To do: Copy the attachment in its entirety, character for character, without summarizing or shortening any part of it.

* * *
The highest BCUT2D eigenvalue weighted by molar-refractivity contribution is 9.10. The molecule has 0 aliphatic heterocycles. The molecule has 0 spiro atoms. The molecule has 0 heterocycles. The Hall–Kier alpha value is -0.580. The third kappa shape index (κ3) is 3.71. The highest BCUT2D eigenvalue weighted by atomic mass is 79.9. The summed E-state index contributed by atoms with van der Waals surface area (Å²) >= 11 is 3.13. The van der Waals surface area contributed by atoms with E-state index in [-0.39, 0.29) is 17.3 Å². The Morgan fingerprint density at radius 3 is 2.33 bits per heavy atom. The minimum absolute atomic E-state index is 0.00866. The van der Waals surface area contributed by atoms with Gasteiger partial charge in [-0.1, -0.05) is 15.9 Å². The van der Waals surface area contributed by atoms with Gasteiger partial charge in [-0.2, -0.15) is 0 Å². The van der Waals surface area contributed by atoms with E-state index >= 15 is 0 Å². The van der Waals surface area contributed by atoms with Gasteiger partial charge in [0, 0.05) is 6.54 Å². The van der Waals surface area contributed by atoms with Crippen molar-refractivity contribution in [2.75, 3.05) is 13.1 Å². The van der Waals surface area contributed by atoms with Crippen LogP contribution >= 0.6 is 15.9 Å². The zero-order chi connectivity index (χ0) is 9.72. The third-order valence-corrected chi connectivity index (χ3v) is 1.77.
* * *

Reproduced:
The highest BCUT2D eigenvalue weighted by molar-refractivity contribution is 9.10. The molecule has 0 aliphatic heterocycles. The molecule has 0 spiro atoms. The molecule has 0 heterocycles. The Hall–Kier alpha value is -0.580. The third kappa shape index (κ3) is 3.71. The highest BCUT2D eigenvalue weighted by atomic mass is 79.9. The summed E-state index contributed by atoms with van der Waals surface area (Å²) >= 11 is 3.13. The van der Waals surface area contributed by atoms with E-state index in [-0.39, 0.29) is 17.3 Å². The Morgan fingerprint density at radius 3 is 2.33 bits per heavy atom. The minimum absolute atomic E-state index is 0.00866. The van der Waals surface area contributed by atoms with Gasteiger partial charge in [-0.1, -0.05) is 15.9 Å². The van der Waals surface area contributed by atoms with Gasteiger partial charge in [-0.2, -0.15) is 0 Å². The van der Waals surface area contributed by atoms with E-state index >= 15 is 0 Å². The van der Waals surface area contributed by atoms with Gasteiger partial charge in [0, 0.05) is 6.54 Å². The van der Waals surface area contributed by atoms with Crippen molar-refractivity contribution in [2.75, 3.05) is 13.1 Å². The van der Waals surface area contributed by atoms with Crippen LogP contribution >= 0.6 is 15.9 Å². The zero-order chi connectivity index (χ0) is 9.72. The third-order valence-corrected chi connectivity index (χ3v) is 1.77.